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Details of Grant 

EPSRC Reference: EP/F047851/1
Title: Artificial Photosynthesis: Solar Fuels
Principal Investigator: Cogdell, Professor R
Other Investigators:
Dominy, Dr P Cronin, Professor L McGrady, Professor J
Gadegaard, Professor N
Researcher Co-Investigators:
Project Partners:
Department: School of Life Sciences
Organisation: University of Glasgow
Scheme: Standard Research
Starts: 12 January 2009 Ends: 11 April 2013 Value (£): 1,559,914
EPSRC Research Topic Classifications:
Bioenergy Biological & Medicinal Chem.
Chemical Synthetic Methodology
EPSRC Industrial Sector Classifications:
Chemicals Pharmaceuticals and Biotechnology
Related Grants:
Panel History:
Panel DatePanel NameOutcome
31 Jan 2008 Solar Energy Conversion Panel (ENG) Announced
Summary on Grant Application Form
Aims and Grand Challenges: The development of scaleable, efficient, and low intensity-tolerant solar energy harvesting systems represents one of the greatest scientific challenges today. In this research proposal we propose to explore a bold and innovative approach that uses solar energy to both generate energy and fix carbon dioxide in one step, to produce a type of solar fuel cell which would yield methanol or similar feedstock (this is the long term ~10 year aim). This is an extremely challenging problem and in this study we will bring to together researchers in Chemistry and Electrical Engineering in Glasgow, with those in existing Bio-energy research (Bacterial Photosynthesis, Plant Molecular Biology) along with the key international groups in this area from the USA, Japan, and Germany, to explore the idea of transferring concepts from natural photosynthesis to solid state devices. In this research we will learn from Photosynthesis how to arrange light harvesting/reaction centre units on a surface in an immobilised environment to assemble highly efficient and broad spectrum light harvesting devices using inorganic/organic chemistry approaches. Therefore by combining research from Chemistry (Model systems, supramolecular chemistry, and photoactive units and metalloenzyme models) with Electrical Engineering (Surface patterning, lithography, and surface structure manipulation) and Molecular Biology (Structural biology, biological electron transfer, and membrane bound proteins) we will develop a major and long term interdisciplinary research program with this grand aim. Ultimately, success in this research could allow the development of a sustainable carbon neutral economy arresting the increasing CO2 levels in the atmosphere from fossil fuel burning. This will have a major impact limiting global warming whilst securing our energy needs - a major issue identified by the DTI CAT and Stern Review reports.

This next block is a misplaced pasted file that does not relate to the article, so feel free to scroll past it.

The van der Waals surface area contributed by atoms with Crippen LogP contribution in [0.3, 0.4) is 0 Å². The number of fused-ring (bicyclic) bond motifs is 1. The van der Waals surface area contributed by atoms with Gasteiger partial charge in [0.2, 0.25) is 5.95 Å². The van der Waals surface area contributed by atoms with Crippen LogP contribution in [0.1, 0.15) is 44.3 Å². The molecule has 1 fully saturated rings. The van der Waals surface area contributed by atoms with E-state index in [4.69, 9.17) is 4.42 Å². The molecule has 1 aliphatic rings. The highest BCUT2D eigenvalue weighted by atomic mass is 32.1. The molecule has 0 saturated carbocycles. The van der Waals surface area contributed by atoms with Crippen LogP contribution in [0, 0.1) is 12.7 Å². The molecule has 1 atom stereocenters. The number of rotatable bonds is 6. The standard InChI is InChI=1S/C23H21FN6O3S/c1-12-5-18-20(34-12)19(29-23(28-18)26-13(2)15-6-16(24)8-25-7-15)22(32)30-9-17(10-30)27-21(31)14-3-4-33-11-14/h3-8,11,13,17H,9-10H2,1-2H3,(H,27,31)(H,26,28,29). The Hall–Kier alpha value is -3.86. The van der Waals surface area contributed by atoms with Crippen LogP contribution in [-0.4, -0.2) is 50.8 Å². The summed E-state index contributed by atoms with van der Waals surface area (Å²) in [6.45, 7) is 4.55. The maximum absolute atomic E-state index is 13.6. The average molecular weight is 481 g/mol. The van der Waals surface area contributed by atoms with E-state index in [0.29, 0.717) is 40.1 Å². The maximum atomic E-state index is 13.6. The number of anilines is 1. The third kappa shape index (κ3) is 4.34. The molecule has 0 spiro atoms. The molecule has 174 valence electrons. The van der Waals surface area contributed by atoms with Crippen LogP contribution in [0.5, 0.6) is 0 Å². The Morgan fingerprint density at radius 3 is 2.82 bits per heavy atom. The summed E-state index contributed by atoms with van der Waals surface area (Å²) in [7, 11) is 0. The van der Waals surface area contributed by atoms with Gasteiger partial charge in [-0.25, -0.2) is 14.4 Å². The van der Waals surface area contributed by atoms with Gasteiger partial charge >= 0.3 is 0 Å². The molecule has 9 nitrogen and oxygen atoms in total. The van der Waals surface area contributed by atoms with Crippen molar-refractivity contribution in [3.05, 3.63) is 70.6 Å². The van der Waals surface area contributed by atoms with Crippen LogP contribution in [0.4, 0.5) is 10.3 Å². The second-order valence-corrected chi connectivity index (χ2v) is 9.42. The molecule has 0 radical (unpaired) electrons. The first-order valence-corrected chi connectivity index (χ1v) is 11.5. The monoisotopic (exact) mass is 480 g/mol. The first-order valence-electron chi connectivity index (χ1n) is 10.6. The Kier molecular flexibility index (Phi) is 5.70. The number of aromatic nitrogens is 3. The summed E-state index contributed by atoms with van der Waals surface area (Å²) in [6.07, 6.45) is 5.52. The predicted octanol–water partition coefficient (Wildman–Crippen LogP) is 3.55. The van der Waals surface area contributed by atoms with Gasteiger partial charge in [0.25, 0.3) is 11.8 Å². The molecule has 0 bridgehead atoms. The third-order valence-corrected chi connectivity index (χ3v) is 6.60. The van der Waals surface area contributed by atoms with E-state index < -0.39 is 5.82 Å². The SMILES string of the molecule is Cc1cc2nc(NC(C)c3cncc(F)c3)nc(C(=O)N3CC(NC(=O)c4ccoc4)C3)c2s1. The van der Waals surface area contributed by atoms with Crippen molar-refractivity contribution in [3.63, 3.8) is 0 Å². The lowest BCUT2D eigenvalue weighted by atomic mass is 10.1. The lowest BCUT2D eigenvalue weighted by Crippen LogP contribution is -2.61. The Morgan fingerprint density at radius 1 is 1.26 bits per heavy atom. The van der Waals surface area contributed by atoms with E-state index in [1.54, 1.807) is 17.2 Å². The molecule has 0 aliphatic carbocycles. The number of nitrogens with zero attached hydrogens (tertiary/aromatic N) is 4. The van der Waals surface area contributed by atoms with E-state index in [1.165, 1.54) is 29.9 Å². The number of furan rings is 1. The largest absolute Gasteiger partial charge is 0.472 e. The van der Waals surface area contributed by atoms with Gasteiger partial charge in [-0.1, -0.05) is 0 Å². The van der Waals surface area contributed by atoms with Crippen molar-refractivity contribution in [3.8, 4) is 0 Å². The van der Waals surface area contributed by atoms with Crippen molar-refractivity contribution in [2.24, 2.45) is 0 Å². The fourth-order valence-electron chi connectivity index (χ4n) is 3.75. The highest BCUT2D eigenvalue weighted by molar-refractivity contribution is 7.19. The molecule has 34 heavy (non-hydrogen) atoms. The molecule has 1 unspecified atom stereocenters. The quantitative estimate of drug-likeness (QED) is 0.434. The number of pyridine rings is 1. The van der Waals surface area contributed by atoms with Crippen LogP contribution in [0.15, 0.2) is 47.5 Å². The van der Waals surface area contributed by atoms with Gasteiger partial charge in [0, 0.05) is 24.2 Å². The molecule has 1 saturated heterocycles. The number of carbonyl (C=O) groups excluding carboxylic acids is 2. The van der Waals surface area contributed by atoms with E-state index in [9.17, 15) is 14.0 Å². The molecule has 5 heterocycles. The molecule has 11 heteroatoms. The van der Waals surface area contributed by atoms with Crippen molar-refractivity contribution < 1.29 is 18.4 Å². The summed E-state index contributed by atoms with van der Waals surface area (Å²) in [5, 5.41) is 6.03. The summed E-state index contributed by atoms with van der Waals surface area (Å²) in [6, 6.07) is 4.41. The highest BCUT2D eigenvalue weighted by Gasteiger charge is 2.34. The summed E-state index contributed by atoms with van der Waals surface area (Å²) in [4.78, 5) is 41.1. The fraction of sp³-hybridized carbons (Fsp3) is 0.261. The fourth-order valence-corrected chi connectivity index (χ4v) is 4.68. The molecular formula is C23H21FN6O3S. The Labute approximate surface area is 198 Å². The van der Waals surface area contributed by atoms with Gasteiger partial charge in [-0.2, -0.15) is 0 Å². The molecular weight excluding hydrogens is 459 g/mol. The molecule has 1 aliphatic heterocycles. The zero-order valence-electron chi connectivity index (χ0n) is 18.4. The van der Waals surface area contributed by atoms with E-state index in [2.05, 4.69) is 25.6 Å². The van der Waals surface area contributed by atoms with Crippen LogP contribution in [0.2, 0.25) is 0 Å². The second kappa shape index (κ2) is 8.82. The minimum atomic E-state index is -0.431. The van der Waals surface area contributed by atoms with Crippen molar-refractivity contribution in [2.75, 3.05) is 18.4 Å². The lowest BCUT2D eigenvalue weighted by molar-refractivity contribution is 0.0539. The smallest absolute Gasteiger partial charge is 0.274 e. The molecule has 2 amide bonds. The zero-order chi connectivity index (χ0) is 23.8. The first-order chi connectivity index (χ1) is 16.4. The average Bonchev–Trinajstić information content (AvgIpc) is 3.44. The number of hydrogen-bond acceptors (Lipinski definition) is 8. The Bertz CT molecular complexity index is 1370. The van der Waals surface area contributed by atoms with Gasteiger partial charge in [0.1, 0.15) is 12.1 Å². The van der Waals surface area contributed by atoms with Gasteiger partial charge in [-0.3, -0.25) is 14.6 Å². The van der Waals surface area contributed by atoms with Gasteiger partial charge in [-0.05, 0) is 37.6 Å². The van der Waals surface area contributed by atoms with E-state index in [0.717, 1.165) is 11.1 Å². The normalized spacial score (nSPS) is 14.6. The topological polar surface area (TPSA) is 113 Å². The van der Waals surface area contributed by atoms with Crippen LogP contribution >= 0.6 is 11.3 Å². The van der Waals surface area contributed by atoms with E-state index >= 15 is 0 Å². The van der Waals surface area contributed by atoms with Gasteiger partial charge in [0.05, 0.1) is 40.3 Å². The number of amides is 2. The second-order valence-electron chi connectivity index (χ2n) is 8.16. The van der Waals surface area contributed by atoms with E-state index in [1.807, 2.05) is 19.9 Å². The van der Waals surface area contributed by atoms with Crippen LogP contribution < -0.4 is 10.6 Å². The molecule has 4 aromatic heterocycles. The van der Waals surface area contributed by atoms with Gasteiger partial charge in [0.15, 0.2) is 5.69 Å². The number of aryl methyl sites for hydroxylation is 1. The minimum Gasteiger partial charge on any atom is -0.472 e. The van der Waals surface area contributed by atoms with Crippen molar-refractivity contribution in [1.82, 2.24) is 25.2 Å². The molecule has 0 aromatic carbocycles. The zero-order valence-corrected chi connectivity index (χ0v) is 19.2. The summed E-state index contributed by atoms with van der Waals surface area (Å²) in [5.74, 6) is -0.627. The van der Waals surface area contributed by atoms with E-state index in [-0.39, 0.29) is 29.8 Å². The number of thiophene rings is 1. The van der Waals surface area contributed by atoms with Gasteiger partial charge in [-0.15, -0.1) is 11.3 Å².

Key Findings
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Potential use in non-academic contexts
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Date Materialised
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Further Information:  
Organisation Website: http://www.gla.ac.uk